Given his particular set of credentials in national security, it is not a surprise that John McCain understands the critical need for secrecy in the conduct of foreign and military policy.  He has, for example, sharply criticized the New York Times for its December 2005 decision to reveal the National Security Agency’s Terrorist Surveillance Program, the highly classified effort to intercept the international telephone and email communications of al-Qaeda terrorists.  “I understand completely why the government charged with defending our security would want to discourage that from happening and hold the people who disclosed that damaging information accountable for their action,” McCain told an audience in Arlington, Virginia, on April 13.But exactly how is the government to uncover who the disclosers are? One way would be for it to issue a subpoena to the journalists who broke the story and ask them before a grand jury, under pain of a contempt citation, to disgorge the names of their confidential sources. That is precisely what the special prosecutor Patrick Fitzgerald did in issuing a subpoena to Judith Miller of the New York Times as he investigated the leak of the identity of the ostensibly undercover CIA operative Valerie Plame. Miller spent 85 days in jail refusing to comply with the subpoena before she changed her mind and identified Scooter Libby as her source.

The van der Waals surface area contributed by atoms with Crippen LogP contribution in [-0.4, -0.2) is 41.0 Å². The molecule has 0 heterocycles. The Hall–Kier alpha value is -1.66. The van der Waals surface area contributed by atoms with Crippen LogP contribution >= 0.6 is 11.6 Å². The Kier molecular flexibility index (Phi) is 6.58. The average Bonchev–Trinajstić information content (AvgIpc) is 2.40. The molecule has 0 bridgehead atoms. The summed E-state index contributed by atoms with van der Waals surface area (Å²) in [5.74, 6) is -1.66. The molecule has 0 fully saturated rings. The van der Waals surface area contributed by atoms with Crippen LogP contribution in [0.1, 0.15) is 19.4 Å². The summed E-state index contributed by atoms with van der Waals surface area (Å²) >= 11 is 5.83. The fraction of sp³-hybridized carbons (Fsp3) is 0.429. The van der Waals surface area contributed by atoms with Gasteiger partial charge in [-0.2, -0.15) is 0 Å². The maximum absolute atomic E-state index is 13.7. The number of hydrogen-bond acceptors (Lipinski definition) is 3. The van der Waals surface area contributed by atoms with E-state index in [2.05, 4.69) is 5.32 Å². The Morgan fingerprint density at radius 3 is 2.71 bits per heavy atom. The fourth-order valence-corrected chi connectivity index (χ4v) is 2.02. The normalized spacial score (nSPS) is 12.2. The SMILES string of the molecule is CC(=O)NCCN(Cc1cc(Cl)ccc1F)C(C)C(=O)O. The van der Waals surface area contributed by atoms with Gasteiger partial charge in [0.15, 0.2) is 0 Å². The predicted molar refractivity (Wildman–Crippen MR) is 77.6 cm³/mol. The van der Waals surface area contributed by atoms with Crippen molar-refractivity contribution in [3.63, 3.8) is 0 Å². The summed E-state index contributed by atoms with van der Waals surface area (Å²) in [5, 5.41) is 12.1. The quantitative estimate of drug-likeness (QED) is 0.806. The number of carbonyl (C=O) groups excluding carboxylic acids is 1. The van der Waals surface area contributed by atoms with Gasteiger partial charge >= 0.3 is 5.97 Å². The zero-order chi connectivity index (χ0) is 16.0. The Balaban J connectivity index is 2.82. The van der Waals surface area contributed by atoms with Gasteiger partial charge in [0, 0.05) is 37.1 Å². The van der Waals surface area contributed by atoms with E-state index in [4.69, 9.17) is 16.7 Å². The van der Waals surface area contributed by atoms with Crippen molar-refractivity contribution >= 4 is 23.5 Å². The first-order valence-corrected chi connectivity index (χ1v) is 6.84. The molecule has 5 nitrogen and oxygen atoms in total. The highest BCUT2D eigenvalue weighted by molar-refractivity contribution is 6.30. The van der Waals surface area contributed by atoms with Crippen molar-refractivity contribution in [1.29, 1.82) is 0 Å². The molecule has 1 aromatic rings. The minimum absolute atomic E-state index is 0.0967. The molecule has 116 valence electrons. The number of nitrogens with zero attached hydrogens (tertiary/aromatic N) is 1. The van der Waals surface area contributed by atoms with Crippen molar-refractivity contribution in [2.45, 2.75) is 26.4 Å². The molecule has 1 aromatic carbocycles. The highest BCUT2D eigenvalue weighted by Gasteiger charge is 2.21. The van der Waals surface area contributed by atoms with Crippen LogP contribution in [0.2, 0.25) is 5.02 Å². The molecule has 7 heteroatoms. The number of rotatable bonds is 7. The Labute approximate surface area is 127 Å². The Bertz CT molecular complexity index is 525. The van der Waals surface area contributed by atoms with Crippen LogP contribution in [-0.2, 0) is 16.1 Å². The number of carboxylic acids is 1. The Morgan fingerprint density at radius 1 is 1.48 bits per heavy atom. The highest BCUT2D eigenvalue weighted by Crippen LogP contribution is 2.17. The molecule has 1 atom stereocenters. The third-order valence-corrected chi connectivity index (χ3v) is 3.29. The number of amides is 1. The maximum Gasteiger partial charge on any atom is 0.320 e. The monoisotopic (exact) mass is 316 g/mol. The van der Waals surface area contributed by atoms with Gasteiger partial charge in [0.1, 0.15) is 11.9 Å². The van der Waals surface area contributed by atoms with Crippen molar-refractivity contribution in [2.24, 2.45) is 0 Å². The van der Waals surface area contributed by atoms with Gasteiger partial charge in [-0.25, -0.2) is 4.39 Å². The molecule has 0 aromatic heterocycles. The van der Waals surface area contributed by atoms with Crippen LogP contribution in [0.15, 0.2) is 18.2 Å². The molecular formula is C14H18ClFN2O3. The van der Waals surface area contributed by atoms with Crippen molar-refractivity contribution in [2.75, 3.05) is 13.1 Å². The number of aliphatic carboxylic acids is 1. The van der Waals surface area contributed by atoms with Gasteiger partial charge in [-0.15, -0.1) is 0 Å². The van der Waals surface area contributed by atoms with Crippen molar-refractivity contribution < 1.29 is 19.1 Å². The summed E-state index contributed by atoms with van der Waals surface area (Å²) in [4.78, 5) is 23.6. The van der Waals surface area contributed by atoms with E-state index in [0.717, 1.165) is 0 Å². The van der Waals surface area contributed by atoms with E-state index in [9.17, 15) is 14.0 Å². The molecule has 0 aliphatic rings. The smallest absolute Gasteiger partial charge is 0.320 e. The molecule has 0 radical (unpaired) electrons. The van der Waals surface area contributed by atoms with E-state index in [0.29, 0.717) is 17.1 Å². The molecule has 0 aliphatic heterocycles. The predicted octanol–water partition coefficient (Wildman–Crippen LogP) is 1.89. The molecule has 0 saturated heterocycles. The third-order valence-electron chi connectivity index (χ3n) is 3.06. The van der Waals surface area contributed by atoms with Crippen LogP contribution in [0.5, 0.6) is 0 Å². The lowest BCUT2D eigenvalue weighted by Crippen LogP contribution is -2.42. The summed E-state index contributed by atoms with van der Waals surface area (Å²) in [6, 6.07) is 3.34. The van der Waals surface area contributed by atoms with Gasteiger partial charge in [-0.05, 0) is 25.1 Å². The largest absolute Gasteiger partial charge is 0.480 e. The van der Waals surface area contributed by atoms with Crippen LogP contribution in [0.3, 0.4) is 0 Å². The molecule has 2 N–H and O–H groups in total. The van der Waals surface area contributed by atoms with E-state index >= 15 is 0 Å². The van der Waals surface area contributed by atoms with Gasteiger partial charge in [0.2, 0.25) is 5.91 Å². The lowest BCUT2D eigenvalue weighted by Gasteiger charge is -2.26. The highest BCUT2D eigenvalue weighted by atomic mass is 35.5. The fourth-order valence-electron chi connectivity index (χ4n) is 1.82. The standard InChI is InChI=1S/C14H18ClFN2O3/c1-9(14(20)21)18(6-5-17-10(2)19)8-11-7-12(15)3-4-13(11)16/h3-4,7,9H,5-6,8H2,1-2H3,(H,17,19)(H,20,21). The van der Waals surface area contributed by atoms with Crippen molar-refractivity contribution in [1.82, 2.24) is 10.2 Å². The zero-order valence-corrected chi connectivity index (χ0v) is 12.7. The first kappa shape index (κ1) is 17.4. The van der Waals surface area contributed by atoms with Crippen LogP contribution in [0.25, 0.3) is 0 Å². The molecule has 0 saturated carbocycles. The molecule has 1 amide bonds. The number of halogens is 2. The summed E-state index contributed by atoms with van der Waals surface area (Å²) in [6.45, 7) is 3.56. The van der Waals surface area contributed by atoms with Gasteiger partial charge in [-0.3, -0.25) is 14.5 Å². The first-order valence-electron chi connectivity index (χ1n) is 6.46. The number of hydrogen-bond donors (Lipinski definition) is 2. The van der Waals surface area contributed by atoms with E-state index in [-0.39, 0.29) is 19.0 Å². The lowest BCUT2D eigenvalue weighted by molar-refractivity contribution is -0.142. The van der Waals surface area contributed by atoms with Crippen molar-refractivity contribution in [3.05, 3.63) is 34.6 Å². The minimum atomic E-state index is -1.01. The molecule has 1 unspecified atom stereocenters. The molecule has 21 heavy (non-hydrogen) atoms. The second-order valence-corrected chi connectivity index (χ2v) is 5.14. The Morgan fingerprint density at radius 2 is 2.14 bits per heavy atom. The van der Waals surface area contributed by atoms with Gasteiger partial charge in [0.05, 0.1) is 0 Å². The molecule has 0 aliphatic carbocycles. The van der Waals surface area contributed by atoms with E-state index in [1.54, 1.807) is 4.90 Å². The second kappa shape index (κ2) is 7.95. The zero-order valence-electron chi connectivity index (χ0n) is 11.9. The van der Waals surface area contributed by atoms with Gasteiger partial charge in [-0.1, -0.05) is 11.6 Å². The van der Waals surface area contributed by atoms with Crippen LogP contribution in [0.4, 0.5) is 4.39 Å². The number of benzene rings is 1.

A bill now before Congress would exempt journalists from having to testify in such cases. The bill is called the Free Flow of Information Act, but a better name might be the Free Flow of Classified Information Act. By making it almost impossible to apprehend leakers in government, the flow of highly secret information, already substantial, is likely to grow into a flood.  Hillary Clinton and Barack Obama are both supporting this legislation. So, also, is — of all people — John McCain. In addition to criticizing it sharply–he has called it “a license to do harm, perhaps serious harm,” he has also performed a pirouette to praise it as “a license to do good; to disclose injustice and unlawfulness and inequities; and to encourage their swift correction.”